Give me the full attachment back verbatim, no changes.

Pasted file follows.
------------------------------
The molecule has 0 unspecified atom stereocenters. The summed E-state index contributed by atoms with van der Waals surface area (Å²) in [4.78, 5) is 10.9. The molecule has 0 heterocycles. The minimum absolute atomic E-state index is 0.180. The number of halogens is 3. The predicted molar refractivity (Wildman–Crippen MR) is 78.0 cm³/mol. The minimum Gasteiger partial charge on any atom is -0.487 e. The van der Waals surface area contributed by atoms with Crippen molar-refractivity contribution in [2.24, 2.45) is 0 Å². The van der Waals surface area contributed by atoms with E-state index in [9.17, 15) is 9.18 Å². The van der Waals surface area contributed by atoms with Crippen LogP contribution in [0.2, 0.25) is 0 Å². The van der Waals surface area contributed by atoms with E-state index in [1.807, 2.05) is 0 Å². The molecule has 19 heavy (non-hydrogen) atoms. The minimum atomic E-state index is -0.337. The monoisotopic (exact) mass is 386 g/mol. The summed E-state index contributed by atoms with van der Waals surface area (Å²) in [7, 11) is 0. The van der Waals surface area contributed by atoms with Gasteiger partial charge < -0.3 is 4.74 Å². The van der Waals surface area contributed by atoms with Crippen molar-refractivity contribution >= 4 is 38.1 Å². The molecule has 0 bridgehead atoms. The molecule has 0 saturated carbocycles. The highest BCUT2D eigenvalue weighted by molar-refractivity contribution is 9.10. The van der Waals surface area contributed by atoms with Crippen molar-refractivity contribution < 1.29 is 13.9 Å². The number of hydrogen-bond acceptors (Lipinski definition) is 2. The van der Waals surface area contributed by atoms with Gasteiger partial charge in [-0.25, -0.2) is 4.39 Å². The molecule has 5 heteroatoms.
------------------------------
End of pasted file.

The molecule has 0 unspecified atom stereocenters. The summed E-state index contributed by atoms with van der Waals surface area (Å²) in [4.78, 5) is 10.9. The molecule has 0 heterocycles. The minimum absolute atomic E-state index is 0.180. The number of halogens is 3. The predicted molar refractivity (Wildman–Crippen MR) is 78.0 cm³/mol. The minimum Gasteiger partial charge on any atom is -0.487 e. The van der Waals surface area contributed by atoms with Crippen molar-refractivity contribution in [2.24, 2.45) is 0 Å². The van der Waals surface area contributed by atoms with E-state index in [9.17, 15) is 9.18 Å². The van der Waals surface area contributed by atoms with Crippen LogP contribution in [0.2, 0.25) is 0 Å². The van der Waals surface area contributed by atoms with E-state index in [1.807, 2.05) is 0 Å². The molecule has 19 heavy (non-hydrogen) atoms. The minimum atomic E-state index is -0.337. The monoisotopic (exact) mass is 386 g/mol. The summed E-state index contributed by atoms with van der Waals surface area (Å²) in [7, 11) is 0. The van der Waals surface area contributed by atoms with Gasteiger partial charge < -0.3 is 4.74 Å². The van der Waals surface area contributed by atoms with Crippen molar-refractivity contribution >= 4 is 38.1 Å². The molecule has 0 bridgehead atoms. The molecule has 0 saturated carbocycles. The highest BCUT2D eigenvalue weighted by molar-refractivity contribution is 9.10. The van der Waals surface area contributed by atoms with Crippen molar-refractivity contribution < 1.29 is 13.9 Å². The number of hydrogen-bond acceptors (Lipinski definition) is 2. The van der Waals surface area contributed by atoms with Gasteiger partial charge in [-0.25, -0.2) is 4.39 Å². The molecule has 5 heteroatoms.